And if you’re looking for the best value, you should look for an older model. These snowmobiles might have lots of mileage, but you aren’t going to find anything cheaper.


When buying a used product, there can be some mechanical issues. As a result, you may end up paying more for repairs than the actual cost of your ride. Unlike brand new purchases, the seller won’t have any liabilities once you make the purchase.


So be sure to examine the used vehicle carefully before you finalize the deal. When done right, buying a used snowmobile is the best option.


Different people need a different-sized snowmobile depending on their use. As a result, companies use different dimensions when they make their snowmobile. You can choose the brand depending on what size you might need.


If we discount some gimmick models, one of the smallest models is “Arctic Cat ZR 120” (185.4 cm./91.4 cm./86.3 cm.), which starts at $3,699 brand new. Meanwhile, the “Ski-Doo FREERIDE 154/165” is among the largest snowmobiles (344.5 cm./111 cm./136.8 cm.) you can buy, and a brand new model will cost you upward of $15,699.


But don’t worry because you will find many options between these two sizes. So browse your options and see which snowmobile best fits your needs and budget.

Maintenance Fees

Yearly maintenance and repairs on a snowmobile can typically cost around $200-$500. These costs generally depend on a few factors, such as your snowmobile type, age & use, ride performance, riding style, etc.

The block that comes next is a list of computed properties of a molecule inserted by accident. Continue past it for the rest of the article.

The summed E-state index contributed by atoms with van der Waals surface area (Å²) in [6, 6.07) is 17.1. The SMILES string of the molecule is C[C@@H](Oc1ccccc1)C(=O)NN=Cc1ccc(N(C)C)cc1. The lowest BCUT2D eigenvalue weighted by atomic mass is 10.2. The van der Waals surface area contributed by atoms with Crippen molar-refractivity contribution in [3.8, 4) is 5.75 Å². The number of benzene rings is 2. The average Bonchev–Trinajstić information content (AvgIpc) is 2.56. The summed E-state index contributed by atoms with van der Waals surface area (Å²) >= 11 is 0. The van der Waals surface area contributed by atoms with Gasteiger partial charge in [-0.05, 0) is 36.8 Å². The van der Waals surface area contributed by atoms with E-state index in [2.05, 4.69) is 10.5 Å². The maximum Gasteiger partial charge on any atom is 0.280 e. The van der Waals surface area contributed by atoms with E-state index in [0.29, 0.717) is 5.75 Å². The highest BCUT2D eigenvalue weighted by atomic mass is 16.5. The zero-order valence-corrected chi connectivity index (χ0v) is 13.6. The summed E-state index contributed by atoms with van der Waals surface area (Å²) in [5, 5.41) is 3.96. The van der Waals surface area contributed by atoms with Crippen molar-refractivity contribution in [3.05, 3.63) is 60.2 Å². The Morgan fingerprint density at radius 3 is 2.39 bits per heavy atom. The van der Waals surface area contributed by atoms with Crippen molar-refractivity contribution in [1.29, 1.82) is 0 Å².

Another important factor is choosing between servicing the ride yourself or taking it to a garage. In the case of self-maintenance, you only pay for the parts. It may take some time, but this can also be exciting if you like working on engines.


Maintenance becomes even more important if you buy a used snowmobile. So the frequency of repairs usually goes up. Moreover, regular assistance from mechanics can be quite expensive, so you should avoid buying a used snowmobile if you cannot service the snowmobile yourself. 


Service shops and dealers typically charge around $100 for an hour. Aside from the regular maintenance, you also need to be ready for unexpected repairs, which can often cost a hefty amount.